Molecular dynamic simulation

From Thermal-FluidsPedia

Jump to: navigation, search

The motion of each molecule i in the system is described by Newton’s second law, i.e.,

\sum\limits_{j = 1(j \ne i)}^N {{\mathbf{F}}_{ij} }  = m_i \frac{{d^2 {\mathbf{r}}_i }}
{{dt^2 }},   i = 1,2,3...n i = 1,2,3...n\qquad \qquad(1)

where mi and {{\mathbf{r}}_i} are the mass and position of the ith molecule in the system. In arriving at eq. (1), it is assumed that the molecules are monatomic and have only three degrees of freedom of motion. For molecules with more than one atom, it is also necessary to consider the effect of rotation. As the simplest case, the intermolcular potential between the ith and jth molecules is obtained by the Lennard-Jones potential:

{\phi _{ij}} = 4\varepsilon \left[ {{{\left( {\frac{{{r_0}}}{{{r_{ij}}}}} \right)}^{12}} - {{\left( {\frac{{{r_0}}}{{{r_{ij}}}}} \right)}^6}} \right]\qquad \qquad(2)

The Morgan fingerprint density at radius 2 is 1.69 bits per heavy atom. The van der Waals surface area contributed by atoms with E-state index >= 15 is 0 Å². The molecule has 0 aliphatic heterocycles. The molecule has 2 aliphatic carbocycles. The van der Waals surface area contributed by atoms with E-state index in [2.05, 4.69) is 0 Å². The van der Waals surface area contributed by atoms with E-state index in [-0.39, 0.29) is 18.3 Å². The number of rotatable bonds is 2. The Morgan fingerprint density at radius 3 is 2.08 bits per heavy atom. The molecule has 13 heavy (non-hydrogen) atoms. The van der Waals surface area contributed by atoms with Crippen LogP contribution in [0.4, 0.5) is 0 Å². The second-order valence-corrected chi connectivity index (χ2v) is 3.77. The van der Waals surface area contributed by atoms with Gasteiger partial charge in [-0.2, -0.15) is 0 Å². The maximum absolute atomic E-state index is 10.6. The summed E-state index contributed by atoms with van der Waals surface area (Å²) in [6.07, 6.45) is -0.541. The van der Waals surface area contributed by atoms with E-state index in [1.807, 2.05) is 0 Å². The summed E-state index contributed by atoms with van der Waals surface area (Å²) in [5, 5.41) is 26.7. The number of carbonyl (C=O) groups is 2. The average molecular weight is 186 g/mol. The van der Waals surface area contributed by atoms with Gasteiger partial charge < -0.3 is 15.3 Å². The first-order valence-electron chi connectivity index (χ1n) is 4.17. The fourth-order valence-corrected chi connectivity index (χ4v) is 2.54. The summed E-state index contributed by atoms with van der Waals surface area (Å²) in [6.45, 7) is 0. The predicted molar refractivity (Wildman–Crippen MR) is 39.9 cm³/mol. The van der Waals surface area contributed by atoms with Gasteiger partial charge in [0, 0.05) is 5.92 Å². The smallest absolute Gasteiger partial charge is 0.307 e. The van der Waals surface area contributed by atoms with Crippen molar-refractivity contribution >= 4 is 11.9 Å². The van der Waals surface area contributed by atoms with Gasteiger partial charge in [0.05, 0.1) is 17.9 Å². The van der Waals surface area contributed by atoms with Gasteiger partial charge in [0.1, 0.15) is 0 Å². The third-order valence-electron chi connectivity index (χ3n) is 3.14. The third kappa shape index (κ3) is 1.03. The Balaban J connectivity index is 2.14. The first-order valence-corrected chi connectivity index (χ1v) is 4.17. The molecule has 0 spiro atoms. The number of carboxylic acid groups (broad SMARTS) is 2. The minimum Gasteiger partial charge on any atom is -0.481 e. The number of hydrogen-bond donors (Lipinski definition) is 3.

The intermolecular force between the ith and jth molecules can be obtained from

{{\mathbf{F}}_{ij}} =  - \nabla {\phi _{ij}} = \frac{{24\varepsilon }}{{{r_o}}}\left[ {{{\left( {\frac{{{r_o}}}{{{r_{ij}}}}} \right)}^{13}} - {{\left( {\frac{{{r_o}}}{{{r_{ij}}}}} \right)}^7}} \right]\frac{{{{\mathbf{r}}_{ij}}}}{{{r_{ij}}}}\qquad \qquad(3)

where rij is the distance between the ith and jth molecules.


Faghri, A., and Zhang, Y., 2006, Transport Phenomena in Multiphase Systems, Elsevier, Burlington, MA

Faghri, A., Zhang, Y., and Howell, J. R., 2010, Advanced Heat and Mass Transfer, Global Digital Press, Columbia, MO.